WCOs and dogs may seem like a strange topic but a few moments of reflection would suggest otherwise. Wildlife Control Operators (WCOs) visit the homes of clients.
Lots of clients have dogs and dogs can bite. According to the Dogs Bite.org, between January 1 2005 and December 31, 2017, at least 433 people died from dog attacks in the United States. Granted 48% of the deaths were of children less than 9 years of age. Makes sense, children are more vulnerable. But don’t let your guard down. people in older groups including adults have been killed by dogs. Deaths are only part of the story as most incidents involve bodily injury, some quite severe, meaning that the victim required medical treatment.
Bottom line. WCOs need to be on the look out for more than just slippery sidewalks. They need to be paying attention to whether a domestic animal is on location and whether it can pose a threat to the WCO’s personal safety.
WCOs should protect themselves by following these suggestions:
- Ask clients whether they have a dog on the premises when hired. Make it part of the phone inspection process.
- Keep an eye out for signs of dogs when driving up to the job site. Are there dog food dishes present? What about dog toys? Is there a fenced area that seems quite secure? Is the grass destroyed by that fence line suggesting a dog spends time monitoring that fence?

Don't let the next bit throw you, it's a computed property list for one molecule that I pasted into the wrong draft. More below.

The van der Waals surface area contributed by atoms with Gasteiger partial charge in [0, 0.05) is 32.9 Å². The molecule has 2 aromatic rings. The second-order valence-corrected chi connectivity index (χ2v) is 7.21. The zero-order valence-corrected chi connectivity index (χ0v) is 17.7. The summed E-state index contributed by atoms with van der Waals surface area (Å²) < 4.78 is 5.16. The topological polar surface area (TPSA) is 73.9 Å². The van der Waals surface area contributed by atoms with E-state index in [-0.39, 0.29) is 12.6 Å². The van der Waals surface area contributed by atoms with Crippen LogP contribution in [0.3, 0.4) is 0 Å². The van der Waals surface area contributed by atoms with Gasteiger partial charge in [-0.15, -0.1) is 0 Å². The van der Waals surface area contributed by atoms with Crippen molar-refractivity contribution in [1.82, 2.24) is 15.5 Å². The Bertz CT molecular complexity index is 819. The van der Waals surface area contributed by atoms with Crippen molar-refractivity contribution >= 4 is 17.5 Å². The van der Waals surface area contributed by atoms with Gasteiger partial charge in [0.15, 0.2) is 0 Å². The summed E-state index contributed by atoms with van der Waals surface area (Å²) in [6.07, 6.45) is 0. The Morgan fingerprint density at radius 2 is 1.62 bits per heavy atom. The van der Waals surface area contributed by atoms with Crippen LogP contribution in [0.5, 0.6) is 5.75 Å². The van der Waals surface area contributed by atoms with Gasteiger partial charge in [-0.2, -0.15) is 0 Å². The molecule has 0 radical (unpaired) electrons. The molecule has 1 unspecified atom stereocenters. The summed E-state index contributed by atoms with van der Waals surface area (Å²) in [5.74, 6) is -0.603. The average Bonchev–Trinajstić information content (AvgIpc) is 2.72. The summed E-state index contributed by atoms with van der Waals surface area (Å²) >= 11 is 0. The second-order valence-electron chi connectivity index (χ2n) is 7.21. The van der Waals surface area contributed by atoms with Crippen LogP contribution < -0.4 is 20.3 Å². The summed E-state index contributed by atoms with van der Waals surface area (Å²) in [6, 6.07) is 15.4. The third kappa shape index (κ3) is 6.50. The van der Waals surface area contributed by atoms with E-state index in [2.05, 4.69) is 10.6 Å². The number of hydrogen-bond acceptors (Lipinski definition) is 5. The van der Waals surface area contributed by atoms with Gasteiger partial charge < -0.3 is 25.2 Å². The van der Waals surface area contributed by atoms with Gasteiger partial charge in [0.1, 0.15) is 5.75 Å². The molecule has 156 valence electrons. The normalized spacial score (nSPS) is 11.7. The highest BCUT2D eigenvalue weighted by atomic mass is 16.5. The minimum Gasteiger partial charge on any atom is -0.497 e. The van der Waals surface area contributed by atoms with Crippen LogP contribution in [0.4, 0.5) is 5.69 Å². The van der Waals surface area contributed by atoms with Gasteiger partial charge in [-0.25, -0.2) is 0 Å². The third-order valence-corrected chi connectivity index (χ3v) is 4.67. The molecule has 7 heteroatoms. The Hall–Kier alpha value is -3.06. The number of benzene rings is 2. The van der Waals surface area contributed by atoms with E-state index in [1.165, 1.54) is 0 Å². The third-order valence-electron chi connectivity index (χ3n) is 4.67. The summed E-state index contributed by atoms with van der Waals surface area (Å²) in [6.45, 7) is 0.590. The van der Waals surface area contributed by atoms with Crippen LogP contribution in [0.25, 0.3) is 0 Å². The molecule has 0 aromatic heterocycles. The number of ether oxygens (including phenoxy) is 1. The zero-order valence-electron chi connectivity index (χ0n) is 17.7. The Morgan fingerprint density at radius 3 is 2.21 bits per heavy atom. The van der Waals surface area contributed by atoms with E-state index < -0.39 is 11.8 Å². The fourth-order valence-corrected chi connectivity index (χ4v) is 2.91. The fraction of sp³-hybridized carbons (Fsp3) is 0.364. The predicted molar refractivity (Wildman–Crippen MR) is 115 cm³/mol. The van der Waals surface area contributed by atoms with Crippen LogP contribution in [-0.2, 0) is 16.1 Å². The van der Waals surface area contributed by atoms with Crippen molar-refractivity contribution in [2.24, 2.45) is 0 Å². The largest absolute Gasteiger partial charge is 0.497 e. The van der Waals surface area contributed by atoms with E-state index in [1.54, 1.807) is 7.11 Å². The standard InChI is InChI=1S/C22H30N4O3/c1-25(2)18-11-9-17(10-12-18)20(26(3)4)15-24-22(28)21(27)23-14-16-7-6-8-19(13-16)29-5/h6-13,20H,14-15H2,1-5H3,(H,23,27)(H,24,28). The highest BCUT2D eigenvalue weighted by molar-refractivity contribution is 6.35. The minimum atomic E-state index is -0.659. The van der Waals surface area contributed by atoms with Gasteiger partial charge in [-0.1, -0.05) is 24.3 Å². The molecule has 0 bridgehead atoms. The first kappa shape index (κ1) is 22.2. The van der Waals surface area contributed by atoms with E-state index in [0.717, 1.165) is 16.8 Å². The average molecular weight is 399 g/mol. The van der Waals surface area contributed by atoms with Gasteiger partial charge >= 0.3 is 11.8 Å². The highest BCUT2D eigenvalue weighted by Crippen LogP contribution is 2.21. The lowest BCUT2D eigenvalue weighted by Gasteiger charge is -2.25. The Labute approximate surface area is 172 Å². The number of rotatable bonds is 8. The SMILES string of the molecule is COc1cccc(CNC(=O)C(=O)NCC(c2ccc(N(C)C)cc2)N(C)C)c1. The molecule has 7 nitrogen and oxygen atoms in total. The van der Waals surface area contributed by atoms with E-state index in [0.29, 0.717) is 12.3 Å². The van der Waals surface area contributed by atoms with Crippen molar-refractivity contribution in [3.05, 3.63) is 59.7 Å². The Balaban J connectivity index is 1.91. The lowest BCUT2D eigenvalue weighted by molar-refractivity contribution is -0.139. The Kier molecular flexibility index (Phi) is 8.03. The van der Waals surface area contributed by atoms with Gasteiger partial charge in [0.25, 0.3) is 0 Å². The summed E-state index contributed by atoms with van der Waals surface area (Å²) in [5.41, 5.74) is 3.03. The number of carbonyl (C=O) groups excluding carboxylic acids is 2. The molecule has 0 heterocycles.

- Do you hear barking when you arrive?
Once you see a dog, don’t assume it’s friendly. Keep away from it unless the client suggests otherwise. The Centers for Disease Control has many more suggestions on how to prevent dog bites. I suggest reading their tips to keep you safe. If you have employees, take the opportunity to train them. A few minutes of training can save hours of lost work, pain, and expensive medical bills.Stephen M. Vantassel, CWCP, ACE, is the owner of Wildlife Control Consultant, LLC. He helps people restore their balance with nature through publishing, training, consulting, and the internet. He has published numerous articles in trade and academic publications along with several books (http://kingsdivinity.academia.edu/StephenMVantassel). He is a sought after speaker and trainer. Copyright All postings are the property of Stephen M. Vantassel and Wildlife Control Consultant, LLC. Text (not images) may be reprinted in non-profit publications provided that the author and website URL is included. If images wish to be used, explicit and written permission must be obtained from Wildlife Control Consultant, LLC.